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Jazz Review : Almario, Laboriel Have a Little Too Much Fun

August 29, 1995|BILL KOHLHAASE | SPECIAL TO THE TIMES

SAN JUAN CAPISTRANO — Bassist Abraham Laboriel and saxophonist Justo Almario have a history together. Friends since their days about 25 years ago at the Berklee School of Music in Boston, they have continued their musical relationship, appearing on each other's albums and at club and concert dates.

So when they come together in a group using both their names, as they did Saturday at the San Juan Capistrano Regional Library, one expects a feel-good, family affair. And that's exactly what one got. But sometimes the upbeat mood got in the way of the music.

Though there were many fine moments during the early show, the abundance of happy-faced, major-key themes and audience-participation numbers tended to distract from the serious business of making music.

In fairness, Almario and Laboriel are known for their celebratory spirit. Their latest recording together, "Justo Almario-Abraham Laboriel," is a collection of upbeat religious numbers without a bit of minor-key moodiness--a program that becomes tedious in its nonstop joyful feel. With only a few exceptions, Saturday's show carried much the same mood.

With keyboardist Rique Pantoja (substituting for an ailing Greg Mathieson) and drummer Bill Maxwell, Almario and Laboriel let the good times roll. Songs, including Almario's "Street Sax" and Laboriel's "Exchange," were played with plenty of life and smiles all around.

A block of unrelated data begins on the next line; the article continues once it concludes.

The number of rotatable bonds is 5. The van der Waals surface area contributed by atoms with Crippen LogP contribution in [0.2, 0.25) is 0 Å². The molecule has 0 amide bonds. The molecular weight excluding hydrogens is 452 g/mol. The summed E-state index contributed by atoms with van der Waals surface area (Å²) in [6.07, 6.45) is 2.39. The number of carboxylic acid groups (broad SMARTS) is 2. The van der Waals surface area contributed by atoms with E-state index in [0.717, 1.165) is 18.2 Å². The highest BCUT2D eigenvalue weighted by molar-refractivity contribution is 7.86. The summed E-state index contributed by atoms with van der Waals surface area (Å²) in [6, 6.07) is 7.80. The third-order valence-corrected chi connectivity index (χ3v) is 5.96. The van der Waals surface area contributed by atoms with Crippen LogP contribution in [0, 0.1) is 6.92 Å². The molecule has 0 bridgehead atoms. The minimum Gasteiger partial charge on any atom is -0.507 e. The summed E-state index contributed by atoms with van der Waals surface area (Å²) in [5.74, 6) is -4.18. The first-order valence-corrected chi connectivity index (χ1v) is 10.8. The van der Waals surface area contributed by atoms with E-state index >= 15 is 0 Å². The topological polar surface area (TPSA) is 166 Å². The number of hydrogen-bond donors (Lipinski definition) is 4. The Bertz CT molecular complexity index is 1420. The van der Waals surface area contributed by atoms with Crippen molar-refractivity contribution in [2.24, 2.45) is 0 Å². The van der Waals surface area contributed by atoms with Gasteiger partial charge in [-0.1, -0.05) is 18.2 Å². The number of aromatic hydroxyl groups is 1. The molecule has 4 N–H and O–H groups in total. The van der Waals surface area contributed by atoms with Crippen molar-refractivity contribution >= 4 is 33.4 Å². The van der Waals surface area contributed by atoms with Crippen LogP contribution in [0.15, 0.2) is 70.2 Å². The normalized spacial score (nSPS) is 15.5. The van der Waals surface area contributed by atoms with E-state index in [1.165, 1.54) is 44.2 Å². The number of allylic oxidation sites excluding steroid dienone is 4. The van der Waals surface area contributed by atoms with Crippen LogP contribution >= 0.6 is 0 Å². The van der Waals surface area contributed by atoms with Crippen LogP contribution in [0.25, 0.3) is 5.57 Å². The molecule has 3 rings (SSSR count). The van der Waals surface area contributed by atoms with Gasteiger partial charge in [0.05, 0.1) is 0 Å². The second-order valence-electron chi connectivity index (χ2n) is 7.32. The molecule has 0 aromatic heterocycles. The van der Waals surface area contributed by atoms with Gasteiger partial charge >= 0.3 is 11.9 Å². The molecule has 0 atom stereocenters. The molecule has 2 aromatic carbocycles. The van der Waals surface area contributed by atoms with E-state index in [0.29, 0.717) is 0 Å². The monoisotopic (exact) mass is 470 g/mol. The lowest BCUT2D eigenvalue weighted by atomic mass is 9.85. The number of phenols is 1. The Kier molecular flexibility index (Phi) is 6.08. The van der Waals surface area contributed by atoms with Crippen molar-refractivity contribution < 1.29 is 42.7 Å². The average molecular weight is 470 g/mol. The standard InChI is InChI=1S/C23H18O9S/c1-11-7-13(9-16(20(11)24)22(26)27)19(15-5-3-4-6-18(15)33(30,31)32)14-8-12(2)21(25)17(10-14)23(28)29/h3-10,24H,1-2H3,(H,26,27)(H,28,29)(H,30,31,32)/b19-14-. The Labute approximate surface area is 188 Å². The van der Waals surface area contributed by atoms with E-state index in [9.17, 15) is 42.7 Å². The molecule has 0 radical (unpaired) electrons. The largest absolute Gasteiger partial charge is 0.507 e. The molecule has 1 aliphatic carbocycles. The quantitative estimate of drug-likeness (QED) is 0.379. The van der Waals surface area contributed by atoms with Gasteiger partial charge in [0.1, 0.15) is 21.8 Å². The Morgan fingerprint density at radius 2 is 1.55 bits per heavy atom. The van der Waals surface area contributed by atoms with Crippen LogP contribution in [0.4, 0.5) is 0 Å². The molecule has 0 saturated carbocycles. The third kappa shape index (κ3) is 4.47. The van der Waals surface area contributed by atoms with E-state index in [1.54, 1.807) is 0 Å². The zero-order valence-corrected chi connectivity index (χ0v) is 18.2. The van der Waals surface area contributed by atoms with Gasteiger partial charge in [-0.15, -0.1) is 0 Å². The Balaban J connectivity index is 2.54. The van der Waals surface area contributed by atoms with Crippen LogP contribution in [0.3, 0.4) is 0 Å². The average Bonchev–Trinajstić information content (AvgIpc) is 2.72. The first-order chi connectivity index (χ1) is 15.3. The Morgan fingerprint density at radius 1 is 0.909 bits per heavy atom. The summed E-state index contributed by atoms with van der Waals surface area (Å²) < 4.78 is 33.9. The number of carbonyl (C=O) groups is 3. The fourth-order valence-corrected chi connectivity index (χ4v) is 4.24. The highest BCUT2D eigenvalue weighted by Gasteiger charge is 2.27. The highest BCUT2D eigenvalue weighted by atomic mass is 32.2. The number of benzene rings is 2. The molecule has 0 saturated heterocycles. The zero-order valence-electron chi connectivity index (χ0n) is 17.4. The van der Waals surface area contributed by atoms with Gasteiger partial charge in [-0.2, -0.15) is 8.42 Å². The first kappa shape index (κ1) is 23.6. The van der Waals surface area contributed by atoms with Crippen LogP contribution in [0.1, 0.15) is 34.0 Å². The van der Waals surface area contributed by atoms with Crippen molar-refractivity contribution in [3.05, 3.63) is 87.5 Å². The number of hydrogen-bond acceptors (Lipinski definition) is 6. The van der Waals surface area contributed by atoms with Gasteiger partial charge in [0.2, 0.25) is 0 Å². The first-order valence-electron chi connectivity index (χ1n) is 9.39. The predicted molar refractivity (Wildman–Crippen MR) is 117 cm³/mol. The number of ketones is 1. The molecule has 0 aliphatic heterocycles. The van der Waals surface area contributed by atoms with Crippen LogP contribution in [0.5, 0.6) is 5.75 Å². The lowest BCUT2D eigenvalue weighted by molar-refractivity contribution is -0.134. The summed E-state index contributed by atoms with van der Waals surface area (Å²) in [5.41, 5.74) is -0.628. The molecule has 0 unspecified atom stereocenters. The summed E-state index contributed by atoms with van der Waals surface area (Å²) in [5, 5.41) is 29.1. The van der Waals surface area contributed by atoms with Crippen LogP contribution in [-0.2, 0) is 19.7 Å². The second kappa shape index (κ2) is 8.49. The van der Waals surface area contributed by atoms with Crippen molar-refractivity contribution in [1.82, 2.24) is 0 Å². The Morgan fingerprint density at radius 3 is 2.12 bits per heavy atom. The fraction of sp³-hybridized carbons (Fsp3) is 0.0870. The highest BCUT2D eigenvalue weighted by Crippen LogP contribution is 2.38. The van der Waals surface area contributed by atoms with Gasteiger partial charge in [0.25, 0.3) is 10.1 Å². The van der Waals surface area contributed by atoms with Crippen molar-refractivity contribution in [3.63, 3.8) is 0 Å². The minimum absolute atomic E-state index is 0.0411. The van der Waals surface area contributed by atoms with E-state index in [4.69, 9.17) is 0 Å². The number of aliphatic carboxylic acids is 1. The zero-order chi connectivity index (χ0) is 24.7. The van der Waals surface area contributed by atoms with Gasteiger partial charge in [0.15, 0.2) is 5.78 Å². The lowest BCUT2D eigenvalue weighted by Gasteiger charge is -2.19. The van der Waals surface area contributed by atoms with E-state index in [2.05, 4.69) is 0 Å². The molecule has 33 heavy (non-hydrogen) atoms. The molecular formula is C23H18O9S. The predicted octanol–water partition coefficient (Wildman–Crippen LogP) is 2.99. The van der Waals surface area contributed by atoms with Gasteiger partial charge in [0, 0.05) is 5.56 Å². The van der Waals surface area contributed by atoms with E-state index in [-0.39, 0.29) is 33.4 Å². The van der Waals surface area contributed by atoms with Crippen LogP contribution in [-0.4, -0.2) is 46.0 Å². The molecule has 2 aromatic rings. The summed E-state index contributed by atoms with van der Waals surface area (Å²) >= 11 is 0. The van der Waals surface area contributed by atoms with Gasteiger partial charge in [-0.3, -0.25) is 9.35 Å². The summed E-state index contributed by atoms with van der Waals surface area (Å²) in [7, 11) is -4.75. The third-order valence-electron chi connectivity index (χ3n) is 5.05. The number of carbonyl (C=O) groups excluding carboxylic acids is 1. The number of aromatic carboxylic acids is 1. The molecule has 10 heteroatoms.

The feeling, however, quickly grew thin. And the frequent attempts to include the audience in the music-making put a damper on the flow.

Still, with more ambitious material, the group came alive. Almario's "Casa Verde" moved through a number of rhythmic and emotional changes, challenging the musicians to take a harder look at what they were playing.

Pantoja floated mysterious chords behind Almario's probing soprano until Laboriel jumped into a fast walk rhythm and the saxophone took to the sky. When the descending-line theme resurfaced at the end of the piece, it was delivered with a snap that had been missing from the first go-round.

Almario acquitted himself well on tenor, soprano and flute. He was especially lively on flute during his own "Luz de Mi Camino." His tenor work, sometimes reflecting the emotional delivery of John Coltrane, was full of lyrical expression.

Laboriel made an impression with solid electric-bass support and with solos played in a higher register with an almost guitar-like quality. He favored the hot-and-bothered approach as he proceeded, jumping and huffing while he finger-picked and then thumb-pounded his way through "Exchange."

On that song, the two called on another friend from their Berklee days, keyboardist Frank Zottoli, to replace Pantoja. But Zottoli's contribution was limited to accompaniment as he was overwhelmed by the strength of Laboriel's bass.

Better was the guest solo number from keyboard player Marcos Ariel, yet another longtime Almario-Laboriel crony. Ariel's shifting, two-chord improvisation was the most involved and most emotionally rewarding of the evening.

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